Happy endings in festival movies don’t exists, much less ones for documentaries. Or, for a more nuanced take on this, any ‘happy’ ending to a documentary isn’t totally happy. It can’t negate the pain that its subjects must have let us feel during its run time. The Killing of a Journalist, then, ‘settles’ for the sweet half of a bittersweet first act. It starts with the titular killing of its titular anti-corruption Slovak journalist, Jan Kuciak. This killing led to the resignations of key government officials who had ties with the Italo-Slovak mob. By 2018, it spent twenty years being Slovakia’s de facto power.
The camera capturing archive footage here likes these politicians as they go to desperate lengths. They attempt to gaslight the Slovak public and resort to anti-Semitism during their press conferences. So where can a documentary go after after its bittersweet first act? It spends its second act, then, using the camera to go to the last spaces occupied by Kuciak and his eventual killers. A mafioso like Marian Kocner has henchmen who confess to the killings. And The Killing juxtaposes images with that henchman’s narration. This produces a haunting effect, reminding us of the life that Kuciak can’t enjoy.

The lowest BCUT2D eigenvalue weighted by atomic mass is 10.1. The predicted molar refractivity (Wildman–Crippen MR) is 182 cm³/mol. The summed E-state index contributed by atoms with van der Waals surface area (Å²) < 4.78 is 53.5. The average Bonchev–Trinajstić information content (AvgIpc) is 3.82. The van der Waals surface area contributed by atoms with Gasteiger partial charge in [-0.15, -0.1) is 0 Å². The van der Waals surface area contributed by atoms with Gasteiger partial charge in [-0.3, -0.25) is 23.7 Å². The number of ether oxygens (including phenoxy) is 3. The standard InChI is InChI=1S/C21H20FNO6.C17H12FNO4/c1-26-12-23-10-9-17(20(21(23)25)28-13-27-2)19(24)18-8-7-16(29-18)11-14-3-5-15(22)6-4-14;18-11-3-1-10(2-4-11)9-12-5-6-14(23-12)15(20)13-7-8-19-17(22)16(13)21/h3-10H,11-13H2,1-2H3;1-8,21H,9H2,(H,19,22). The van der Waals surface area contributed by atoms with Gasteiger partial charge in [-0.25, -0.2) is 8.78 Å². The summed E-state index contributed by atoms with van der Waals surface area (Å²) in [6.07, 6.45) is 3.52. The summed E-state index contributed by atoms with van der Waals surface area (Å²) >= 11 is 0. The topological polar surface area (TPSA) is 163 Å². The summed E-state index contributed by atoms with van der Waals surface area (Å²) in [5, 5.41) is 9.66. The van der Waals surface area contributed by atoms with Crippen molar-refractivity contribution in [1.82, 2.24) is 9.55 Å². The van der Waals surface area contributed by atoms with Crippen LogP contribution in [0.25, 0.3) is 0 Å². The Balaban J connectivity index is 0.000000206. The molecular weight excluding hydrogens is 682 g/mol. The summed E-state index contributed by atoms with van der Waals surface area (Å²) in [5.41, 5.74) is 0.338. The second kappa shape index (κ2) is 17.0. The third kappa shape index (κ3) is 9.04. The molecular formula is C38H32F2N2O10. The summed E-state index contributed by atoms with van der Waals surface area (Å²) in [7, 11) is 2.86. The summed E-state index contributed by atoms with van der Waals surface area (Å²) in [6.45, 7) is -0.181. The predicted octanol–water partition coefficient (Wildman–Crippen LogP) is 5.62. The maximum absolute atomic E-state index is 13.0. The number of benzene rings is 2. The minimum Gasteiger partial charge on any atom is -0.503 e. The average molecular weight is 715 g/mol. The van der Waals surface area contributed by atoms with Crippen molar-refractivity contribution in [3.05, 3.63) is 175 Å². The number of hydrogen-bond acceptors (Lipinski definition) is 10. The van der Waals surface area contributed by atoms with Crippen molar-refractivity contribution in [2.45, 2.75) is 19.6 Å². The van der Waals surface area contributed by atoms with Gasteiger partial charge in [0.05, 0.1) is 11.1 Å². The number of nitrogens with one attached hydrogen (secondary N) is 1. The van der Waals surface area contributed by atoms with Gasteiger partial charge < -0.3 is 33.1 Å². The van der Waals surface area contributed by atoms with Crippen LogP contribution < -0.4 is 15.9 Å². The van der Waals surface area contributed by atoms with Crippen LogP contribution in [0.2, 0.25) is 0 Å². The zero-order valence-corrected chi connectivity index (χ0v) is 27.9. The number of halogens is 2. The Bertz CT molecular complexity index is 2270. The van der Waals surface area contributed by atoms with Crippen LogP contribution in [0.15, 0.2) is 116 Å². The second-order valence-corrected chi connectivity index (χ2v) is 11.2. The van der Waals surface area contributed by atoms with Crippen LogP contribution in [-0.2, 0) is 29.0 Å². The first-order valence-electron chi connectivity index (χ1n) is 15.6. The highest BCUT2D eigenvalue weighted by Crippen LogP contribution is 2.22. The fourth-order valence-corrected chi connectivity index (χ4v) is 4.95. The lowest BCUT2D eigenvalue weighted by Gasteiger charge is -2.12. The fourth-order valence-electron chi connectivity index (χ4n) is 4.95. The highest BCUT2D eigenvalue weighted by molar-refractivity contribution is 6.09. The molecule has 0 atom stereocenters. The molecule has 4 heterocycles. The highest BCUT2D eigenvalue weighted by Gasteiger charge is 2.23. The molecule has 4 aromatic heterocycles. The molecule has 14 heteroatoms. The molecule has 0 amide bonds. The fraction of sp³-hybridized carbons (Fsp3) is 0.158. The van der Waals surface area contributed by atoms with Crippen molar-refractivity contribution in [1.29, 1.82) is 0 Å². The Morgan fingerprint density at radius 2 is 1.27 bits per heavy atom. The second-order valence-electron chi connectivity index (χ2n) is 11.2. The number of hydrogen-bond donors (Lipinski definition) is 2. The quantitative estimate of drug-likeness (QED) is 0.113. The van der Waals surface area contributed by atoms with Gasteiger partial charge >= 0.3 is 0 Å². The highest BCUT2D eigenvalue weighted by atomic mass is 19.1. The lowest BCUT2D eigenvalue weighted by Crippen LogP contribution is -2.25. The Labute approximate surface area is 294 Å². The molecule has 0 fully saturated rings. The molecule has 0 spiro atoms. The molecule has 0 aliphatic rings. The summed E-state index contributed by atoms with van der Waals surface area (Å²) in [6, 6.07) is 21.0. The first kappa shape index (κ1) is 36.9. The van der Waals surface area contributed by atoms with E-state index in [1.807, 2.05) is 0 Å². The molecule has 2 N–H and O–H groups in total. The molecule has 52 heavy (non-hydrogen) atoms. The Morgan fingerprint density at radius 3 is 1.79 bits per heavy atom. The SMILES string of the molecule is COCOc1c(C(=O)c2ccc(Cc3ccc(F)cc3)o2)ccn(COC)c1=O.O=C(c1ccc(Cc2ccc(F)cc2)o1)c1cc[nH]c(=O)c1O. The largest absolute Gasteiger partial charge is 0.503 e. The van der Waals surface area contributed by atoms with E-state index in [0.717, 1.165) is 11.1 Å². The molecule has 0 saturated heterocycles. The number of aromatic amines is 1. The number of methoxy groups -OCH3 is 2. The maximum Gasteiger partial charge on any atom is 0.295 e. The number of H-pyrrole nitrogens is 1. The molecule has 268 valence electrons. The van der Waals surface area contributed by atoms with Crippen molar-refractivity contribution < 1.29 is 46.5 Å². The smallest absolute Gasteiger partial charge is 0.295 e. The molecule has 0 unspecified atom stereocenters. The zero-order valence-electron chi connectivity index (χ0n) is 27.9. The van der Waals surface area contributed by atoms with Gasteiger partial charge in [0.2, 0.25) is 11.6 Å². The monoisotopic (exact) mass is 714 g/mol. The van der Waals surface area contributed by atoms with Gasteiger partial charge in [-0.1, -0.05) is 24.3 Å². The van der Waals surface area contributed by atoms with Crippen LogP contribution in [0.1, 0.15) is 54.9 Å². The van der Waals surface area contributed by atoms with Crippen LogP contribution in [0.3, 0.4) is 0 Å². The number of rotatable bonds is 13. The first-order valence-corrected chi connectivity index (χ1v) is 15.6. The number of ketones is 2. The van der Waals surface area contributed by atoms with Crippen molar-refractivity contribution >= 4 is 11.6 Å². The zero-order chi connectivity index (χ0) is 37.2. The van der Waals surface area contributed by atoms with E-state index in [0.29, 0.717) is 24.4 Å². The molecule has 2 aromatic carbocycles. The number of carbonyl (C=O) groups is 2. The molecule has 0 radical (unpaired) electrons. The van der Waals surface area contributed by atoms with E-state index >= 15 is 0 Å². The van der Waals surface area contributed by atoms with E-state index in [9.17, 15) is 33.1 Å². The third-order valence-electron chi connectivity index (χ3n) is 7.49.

The Killing of a Journalist starts with the big picture and eventually makes it smaller and smaller. This is a risky move that pays off. The documentary also successfully argues for that structure. One that accurately reflects how things actually unfolded between 2018 to present day. Taking Kocner away from controlling the government felt like David killing Goliath. That expurgation sheds light on which small time politicians were complicit in destroying the democratic process in Slovakia. It also has its share of interviews of Kuciak’s contemporaries. These interviews shed light on how to maintain long standing justice.
Find out how to watch The Killing of a Journalist through Hot Docs here.